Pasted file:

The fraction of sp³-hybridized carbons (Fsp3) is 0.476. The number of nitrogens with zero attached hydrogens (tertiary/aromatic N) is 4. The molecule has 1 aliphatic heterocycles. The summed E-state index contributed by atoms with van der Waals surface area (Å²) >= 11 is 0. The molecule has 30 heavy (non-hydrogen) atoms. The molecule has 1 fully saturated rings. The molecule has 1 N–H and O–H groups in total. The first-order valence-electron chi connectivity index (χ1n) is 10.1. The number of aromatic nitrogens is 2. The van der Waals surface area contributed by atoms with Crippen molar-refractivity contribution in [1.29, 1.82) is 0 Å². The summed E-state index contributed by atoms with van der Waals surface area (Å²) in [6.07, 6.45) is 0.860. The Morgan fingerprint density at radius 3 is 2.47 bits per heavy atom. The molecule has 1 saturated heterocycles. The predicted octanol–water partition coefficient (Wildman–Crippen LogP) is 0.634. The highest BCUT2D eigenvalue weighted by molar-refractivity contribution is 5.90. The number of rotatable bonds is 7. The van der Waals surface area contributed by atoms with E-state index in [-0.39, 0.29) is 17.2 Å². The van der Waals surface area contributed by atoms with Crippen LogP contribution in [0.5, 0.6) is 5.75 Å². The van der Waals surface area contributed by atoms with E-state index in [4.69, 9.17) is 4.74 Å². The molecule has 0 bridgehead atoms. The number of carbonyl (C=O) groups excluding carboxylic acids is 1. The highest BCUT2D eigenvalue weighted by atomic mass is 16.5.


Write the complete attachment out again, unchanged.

The fraction of sp³-hybridized carbons (Fsp3) is 0.476. The number of nitrogens with zero attached hydrogens (tertiary/aromatic N) is 4. The molecule has 1 aliphatic heterocycles. The summed E-state index contributed by atoms with van der Waals surface area (Å²) >= 11 is 0. The molecule has 30 heavy (non-hydrogen) atoms. The molecule has 1 fully saturated rings. The molecule has 1 N–H and O–H groups in total. The first-order valence-electron chi connectivity index (χ1n) is 10.1. The number of aromatic nitrogens is 2. The van der Waals surface area contributed by atoms with Crippen molar-refractivity contribution in [1.29, 1.82) is 0 Å². The summed E-state index contributed by atoms with van der Waals surface area (Å²) in [6.07, 6.45) is 0.860. The Morgan fingerprint density at radius 3 is 2.47 bits per heavy atom. The molecule has 1 saturated heterocycles. The predicted octanol–water partition coefficient (Wildman–Crippen LogP) is 0.634. The highest BCUT2D eigenvalue weighted by molar-refractivity contribution is 5.90. The number of rotatable bonds is 7. The van der Waals surface area contributed by atoms with E-state index in [-0.39, 0.29) is 17.2 Å². The van der Waals surface area contributed by atoms with Crippen LogP contribution in [0.5, 0.6) is 5.75 Å². The van der Waals surface area contributed by atoms with E-state index in [4.69, 9.17) is 4.74 Å². The molecule has 0 bridgehead atoms. The number of carbonyl (C=O) groups excluding carboxylic acids is 1. The highest BCUT2D eigenvalue weighted by atomic mass is 16.5.